Friedrich’s support dwindled, and the Catholic Imperial troops countered. In 1620, Mansfeld and the Protestant Union suffered crushing defeat at the Battle of White Mountain. Friedrich and Elizabeth had to flee. Because the Palatinate had fallen to the Spanish, Friedrich and Elizabeth were forced into exile and settled in The Hague. The Protestant Union was falling apart. Bohemia was lost, but there was still interest from other Protestant sources to continue the war. Friedrich summoned Mansfeld again on behalf of the Protestant Union. Mansfeld accepted and hired an army, attracting soldiers with promise of pay and even paying them an initial sum. But Mansfeld had no intention and no money to continue paying them. Afterwards many soldiers had to find their own means, namely through pillage and plunder.

Friedrich was now mocked as the Winter King because his reign lasted only a year. Elizabeth, known as the Winter Queen, was also called the Queen of Hearts because of her charm and beauty.

Friedrich and Elizabeth never regained their titles. The necessary support from the English and the Dutch was never rekindled. Friedrich died in 1632 after an infection, and Elizabeth continued to live in exile until 1660 when the Stuarts were restored to the English throne and she was allowed to come back to England. She attempted to claim titles back for her children, the most famous being Sophia of Hanover whose family later took over the English throne in 1714 and founded the Hanoverian dynasty.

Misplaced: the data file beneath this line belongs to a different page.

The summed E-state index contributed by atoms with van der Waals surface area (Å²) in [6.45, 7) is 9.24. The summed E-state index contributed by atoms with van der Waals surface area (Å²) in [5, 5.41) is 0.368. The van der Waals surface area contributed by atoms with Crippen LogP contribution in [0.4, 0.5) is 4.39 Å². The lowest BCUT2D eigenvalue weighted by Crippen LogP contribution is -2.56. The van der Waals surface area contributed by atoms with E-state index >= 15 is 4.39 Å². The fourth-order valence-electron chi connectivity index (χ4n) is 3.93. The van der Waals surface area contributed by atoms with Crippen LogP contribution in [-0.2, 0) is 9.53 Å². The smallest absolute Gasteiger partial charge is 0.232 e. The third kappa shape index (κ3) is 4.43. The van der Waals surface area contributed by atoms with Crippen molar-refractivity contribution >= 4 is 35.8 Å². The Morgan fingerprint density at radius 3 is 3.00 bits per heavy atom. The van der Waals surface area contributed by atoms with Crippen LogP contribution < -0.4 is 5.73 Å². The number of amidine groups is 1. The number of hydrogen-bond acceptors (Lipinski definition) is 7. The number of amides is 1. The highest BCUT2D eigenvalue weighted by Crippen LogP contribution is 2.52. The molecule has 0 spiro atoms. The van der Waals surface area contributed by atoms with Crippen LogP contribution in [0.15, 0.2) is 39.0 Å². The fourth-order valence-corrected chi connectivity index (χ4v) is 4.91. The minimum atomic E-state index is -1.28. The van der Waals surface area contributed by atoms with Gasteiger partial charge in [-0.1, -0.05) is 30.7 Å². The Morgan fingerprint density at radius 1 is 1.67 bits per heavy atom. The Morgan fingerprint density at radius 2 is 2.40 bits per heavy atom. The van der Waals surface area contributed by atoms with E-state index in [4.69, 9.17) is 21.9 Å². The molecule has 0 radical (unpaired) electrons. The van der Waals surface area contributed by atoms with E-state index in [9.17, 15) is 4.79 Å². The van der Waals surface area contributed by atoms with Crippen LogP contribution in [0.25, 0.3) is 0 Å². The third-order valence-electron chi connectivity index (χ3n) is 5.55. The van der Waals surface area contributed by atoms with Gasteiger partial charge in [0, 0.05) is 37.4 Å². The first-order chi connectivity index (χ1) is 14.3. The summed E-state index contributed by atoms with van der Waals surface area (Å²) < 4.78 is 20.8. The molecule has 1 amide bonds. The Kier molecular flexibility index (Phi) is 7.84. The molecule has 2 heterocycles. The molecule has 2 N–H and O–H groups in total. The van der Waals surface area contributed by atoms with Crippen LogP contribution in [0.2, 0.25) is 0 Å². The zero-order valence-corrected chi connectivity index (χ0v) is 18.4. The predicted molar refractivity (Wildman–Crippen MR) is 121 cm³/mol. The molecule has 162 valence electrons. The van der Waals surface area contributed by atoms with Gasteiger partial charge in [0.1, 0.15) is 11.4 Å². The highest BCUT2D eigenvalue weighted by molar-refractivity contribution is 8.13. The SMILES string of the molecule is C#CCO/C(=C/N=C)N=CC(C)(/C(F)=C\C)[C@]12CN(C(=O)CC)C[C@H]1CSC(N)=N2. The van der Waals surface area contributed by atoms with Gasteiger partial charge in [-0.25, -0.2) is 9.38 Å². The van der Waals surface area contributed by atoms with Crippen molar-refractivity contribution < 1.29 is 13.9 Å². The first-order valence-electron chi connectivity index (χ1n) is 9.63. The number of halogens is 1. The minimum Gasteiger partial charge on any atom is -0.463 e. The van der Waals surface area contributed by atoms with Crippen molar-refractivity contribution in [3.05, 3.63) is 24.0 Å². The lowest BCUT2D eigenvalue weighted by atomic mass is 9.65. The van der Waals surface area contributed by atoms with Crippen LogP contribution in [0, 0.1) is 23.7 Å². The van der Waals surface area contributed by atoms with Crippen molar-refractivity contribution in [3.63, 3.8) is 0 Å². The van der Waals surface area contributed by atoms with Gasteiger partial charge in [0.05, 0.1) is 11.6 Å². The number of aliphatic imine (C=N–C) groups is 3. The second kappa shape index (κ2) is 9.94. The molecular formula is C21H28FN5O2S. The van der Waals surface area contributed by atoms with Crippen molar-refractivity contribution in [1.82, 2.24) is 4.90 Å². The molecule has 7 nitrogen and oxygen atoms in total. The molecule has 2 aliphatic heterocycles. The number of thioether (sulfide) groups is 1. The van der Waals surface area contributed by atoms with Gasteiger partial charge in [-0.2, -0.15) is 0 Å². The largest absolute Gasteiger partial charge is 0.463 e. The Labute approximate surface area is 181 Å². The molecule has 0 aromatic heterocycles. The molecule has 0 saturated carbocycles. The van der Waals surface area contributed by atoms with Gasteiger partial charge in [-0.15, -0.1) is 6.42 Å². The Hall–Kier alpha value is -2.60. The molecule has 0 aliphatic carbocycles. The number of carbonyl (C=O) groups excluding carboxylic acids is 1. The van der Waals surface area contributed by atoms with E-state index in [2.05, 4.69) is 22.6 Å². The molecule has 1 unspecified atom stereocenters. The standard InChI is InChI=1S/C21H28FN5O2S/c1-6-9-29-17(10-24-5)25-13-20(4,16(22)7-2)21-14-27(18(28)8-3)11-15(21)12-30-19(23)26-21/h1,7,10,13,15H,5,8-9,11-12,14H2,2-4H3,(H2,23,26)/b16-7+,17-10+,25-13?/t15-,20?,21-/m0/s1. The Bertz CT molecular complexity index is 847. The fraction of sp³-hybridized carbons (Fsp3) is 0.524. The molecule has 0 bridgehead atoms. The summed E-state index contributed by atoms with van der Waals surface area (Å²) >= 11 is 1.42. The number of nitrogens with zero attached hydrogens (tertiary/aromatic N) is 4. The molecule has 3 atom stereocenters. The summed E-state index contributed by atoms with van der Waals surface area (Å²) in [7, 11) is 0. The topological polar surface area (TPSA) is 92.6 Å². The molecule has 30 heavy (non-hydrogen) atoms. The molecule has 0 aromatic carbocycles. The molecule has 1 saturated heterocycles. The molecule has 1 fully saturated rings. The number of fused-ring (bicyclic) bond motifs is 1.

Further Reading:

Wilson, Peter H. Europe’s Tragedy: A New History of the Thirty Years War. UK: Penguin Random House, 2010.
Book review: Ernst von Mansfeld (1580-1626), by Walter Krüssman via crossfireamersfoort.wordpress.com

Laura Libricz was born and raised in Bethlehem PA and moved to Upstate New York when she was 22. After working a few years building Steinberger guitars, she received a scholarship to go to college. She tried to ‘do the right thing’ and study something useful, but spent all her time reading German literature.

Laura earned a BA in German at The College of New Paltz, NY in 1991 and moved to Germany, where she resides today. When she isn’t writing she can be found sifting through city archives, picking through castle ruins or aiding the steady flood of Höfner musical instruments into the world market.

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Laura’s first novel, The Master and the Maid, is the first book of the Heaven’s Pond Trilogy. The Soldier’s Return and Ash and Rubble are the second and third books in the series which will be coming out later in 2016.

For more information about Laura, please check out her website, lauralibricz.com, or to find out what she’s sharing with the historical fiction community, check out her blog (click here).

Pre-orders for The Master and the Maid are available through Amazon.